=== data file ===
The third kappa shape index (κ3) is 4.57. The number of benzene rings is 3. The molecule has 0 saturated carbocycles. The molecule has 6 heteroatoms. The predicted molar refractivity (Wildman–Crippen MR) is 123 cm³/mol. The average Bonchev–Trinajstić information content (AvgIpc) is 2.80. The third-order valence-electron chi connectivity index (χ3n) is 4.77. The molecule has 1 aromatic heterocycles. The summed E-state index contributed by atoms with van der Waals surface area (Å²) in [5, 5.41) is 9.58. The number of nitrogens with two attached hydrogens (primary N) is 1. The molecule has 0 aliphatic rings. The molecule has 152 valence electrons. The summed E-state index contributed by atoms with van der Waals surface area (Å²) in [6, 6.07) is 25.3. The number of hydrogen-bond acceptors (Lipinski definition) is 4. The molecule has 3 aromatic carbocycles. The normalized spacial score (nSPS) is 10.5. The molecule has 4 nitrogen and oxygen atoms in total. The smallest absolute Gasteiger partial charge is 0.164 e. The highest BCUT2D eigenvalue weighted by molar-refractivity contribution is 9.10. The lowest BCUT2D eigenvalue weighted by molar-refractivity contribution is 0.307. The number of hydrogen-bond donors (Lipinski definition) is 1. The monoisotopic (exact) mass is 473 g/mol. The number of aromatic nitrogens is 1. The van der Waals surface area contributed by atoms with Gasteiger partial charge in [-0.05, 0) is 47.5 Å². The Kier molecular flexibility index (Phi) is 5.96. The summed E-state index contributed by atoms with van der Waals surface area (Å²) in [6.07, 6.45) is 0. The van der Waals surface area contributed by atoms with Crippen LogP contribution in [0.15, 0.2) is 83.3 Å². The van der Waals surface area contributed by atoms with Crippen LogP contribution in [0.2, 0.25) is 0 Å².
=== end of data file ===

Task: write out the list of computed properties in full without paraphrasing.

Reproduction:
The third kappa shape index (κ3) is 4.57. The number of benzene rings is 3. The molecule has 0 saturated carbocycles. The molecule has 6 heteroatoms. The predicted molar refractivity (Wildman–Crippen MR) is 123 cm³/mol. The average Bonchev–Trinajstić information content (AvgIpc) is 2.80. The third-order valence-electron chi connectivity index (χ3n) is 4.77. The molecule has 1 aromatic heterocycles. The summed E-state index contributed by atoms with van der Waals surface area (Å²) in [5, 5.41) is 9.58. The number of nitrogens with two attached hydrogens (primary N) is 1. The molecule has 0 aliphatic rings. The molecule has 152 valence electrons. The summed E-state index contributed by atoms with van der Waals surface area (Å²) in [6, 6.07) is 25.3. The number of hydrogen-bond acceptors (Lipinski definition) is 4. The molecule has 3 aromatic carbocycles. The normalized spacial score (nSPS) is 10.5. The molecule has 4 nitrogen and oxygen atoms in total. The smallest absolute Gasteiger partial charge is 0.164 e. The highest BCUT2D eigenvalue weighted by molar-refractivity contribution is 9.10. The lowest BCUT2D eigenvalue weighted by molar-refractivity contribution is 0.307. The number of hydrogen-bond donors (Lipinski definition) is 1. The monoisotopic (exact) mass is 473 g/mol. The number of aromatic nitrogens is 1. The van der Waals surface area contributed by atoms with Gasteiger partial charge in [-0.05, 0) is 47.5 Å². The Kier molecular flexibility index (Phi) is 5.96. The summed E-state index contributed by atoms with van der Waals surface area (Å²) in [6.07, 6.45) is 0. The van der Waals surface area contributed by atoms with Crippen LogP contribution in [0.15, 0.2) is 83.3 Å². The van der Waals surface area contributed by atoms with Crippen LogP contribution in [0.2, 0.25) is 0 Å².